Articles

Fermi Surfaces, Fermi Liquids, and High-Temperature Superconductors

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Science  03 Jan 1992:
Vol. 255, Issue 5040, pp. 46-54
DOI: 10.1126/science.255.5040.46

Abstract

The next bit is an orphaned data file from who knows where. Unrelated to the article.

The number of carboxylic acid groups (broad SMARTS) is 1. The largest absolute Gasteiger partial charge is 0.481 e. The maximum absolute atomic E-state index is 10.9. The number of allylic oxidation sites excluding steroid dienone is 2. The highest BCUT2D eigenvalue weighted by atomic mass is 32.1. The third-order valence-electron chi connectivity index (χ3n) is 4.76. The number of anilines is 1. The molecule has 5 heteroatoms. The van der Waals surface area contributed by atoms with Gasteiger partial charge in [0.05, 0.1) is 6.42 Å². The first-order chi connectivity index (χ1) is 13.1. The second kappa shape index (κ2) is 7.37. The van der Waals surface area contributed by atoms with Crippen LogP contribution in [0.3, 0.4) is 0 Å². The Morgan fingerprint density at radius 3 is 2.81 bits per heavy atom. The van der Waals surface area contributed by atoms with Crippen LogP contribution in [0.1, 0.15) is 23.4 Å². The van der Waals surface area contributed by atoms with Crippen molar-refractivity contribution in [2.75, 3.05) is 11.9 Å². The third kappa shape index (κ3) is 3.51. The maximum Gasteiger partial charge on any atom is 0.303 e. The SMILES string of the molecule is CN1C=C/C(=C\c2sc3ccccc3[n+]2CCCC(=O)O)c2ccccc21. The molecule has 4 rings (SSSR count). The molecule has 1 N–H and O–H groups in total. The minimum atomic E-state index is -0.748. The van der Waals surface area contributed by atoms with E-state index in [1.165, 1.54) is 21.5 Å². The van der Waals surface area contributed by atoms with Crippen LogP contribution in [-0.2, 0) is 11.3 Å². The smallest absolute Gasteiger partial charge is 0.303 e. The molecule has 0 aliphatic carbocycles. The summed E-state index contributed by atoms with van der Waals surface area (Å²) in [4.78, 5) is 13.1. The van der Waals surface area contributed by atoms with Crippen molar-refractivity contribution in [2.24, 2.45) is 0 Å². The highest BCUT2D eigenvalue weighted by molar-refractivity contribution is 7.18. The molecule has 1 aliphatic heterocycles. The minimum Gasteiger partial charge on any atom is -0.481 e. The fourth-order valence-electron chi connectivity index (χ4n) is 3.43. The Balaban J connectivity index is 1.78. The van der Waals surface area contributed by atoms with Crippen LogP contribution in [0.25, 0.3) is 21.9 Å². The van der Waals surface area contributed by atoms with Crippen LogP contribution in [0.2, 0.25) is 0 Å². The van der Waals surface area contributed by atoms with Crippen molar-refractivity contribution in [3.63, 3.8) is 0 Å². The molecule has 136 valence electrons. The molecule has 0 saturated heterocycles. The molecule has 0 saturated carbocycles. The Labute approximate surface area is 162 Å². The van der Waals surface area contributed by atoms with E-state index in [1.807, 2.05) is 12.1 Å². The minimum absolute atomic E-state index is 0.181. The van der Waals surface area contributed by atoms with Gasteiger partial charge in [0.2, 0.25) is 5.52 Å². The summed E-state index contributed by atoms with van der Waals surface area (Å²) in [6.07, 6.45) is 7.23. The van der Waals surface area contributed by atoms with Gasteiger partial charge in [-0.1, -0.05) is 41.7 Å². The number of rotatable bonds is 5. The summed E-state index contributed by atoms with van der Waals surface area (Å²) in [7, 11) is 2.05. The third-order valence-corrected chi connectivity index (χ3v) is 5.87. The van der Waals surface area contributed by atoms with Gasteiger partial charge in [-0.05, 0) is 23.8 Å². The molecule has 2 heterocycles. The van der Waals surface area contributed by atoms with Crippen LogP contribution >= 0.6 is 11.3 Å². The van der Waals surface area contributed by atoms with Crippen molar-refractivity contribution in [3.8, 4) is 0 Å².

Recent experimental results are beginning to limit seriously the theories that can be considered to explain high-temperature superconductivity. The unmistakable observations of a Fermi surface, by several groups and methods, make it the focus of realistic theories of the metallic phases. Data from angle-resolved photoemission, positron annihilaton, and de Haas-van Alphen experiments are in agreement with band theory predictions, implying that the metallic phases cannot be pictured as doped insulators. The character of the low energy excitations ("quasiparticles"), which interact strongly with atomic motions, with magnetic fluctuations, and possibly with charge fluctuations, must be sorted out before the superconducting pairing mechanism can be given a microscopic basis.